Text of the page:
German airlines including Lufthansa agree to require two people in cockpit at all times

BERLIN (Reuters) - Lufthansa said it will introduce new rules requiring two crew members to be in the cockpit at all times after one of the pilots at its Germanwings unit crashed a plane in the French Alps.

Prosecutors believe Andreas Lubitz, 27, locked himself alone in the cockpit of the Airbus A320 on Tuesday and deliberately steered it into a mountain, killing all 150 people on board.

Lufthansa had said on Thursday that it did not see any reason to hastily change its procedures, but many other airlines swiftly changed their own rules. "The passenger airlines of the Lufthansa Group will put this new rule into place as soon as possible in agreement with the relevant authorities," Lufthansa said in a statement on Friday. The Lufthansa Group also includes Germanwings, Austrian Airlines, Swiss Air and Eurowings.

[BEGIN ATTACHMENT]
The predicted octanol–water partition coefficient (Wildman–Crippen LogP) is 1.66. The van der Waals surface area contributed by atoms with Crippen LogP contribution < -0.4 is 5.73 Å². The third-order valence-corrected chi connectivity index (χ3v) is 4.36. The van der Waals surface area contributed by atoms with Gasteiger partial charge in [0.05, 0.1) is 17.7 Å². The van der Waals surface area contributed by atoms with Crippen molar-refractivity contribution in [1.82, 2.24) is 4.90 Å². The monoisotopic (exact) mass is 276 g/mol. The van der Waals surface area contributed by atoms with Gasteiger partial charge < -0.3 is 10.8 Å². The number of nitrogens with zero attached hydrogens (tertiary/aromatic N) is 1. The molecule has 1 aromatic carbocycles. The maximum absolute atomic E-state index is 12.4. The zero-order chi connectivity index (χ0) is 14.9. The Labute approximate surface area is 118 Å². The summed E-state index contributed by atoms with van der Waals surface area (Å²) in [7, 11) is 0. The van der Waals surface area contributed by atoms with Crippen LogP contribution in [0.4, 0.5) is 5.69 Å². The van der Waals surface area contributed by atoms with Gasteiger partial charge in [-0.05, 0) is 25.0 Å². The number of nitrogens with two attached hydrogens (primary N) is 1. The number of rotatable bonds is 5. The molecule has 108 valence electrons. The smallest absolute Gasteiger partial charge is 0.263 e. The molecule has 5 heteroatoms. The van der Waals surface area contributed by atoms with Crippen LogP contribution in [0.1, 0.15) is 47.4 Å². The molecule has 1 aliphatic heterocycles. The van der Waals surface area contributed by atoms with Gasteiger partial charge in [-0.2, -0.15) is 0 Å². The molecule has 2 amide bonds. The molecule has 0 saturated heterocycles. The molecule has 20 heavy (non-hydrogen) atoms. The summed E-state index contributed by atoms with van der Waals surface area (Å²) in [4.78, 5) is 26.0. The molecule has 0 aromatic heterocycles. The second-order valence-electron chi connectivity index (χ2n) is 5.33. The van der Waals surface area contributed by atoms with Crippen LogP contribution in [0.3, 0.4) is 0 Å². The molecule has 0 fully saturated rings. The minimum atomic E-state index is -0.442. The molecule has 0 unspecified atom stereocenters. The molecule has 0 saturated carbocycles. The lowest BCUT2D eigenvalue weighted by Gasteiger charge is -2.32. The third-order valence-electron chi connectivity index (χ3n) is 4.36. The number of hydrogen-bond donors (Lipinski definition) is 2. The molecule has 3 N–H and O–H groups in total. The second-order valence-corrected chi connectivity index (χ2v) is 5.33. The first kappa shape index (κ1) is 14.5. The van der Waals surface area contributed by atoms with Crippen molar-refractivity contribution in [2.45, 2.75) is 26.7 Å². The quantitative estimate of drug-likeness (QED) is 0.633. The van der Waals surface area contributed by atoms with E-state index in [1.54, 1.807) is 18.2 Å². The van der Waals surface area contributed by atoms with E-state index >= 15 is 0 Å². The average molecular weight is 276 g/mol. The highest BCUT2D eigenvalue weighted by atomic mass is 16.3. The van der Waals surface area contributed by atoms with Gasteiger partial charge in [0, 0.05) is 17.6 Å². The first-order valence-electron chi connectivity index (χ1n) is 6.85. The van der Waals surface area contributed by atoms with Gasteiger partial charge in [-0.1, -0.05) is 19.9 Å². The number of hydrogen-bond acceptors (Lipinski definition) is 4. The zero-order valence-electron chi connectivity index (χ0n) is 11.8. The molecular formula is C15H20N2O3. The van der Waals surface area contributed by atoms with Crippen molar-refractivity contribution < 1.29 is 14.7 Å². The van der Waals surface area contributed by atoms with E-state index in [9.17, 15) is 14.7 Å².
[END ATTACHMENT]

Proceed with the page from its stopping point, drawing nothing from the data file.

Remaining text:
The rule has been agreed by all German airlines, aviation association BDL said in a statement. Air Berlin had announced plans on Thursday to introduce the new procedure. Scandinavian airline SAS also said on Friday that it had changed procedures to ensure two people are in the cockpit at all times.

Lufthansa also said it was creating a new role of group safety pilot, who will check and develop flight safety procedures and report directly to Chief Executive Carsten Spohr. Currently, each airline has its own safety pilot.

The group safety pilot role will be held by Werner Maas, currently the safety pilot for the Lufthansa brand.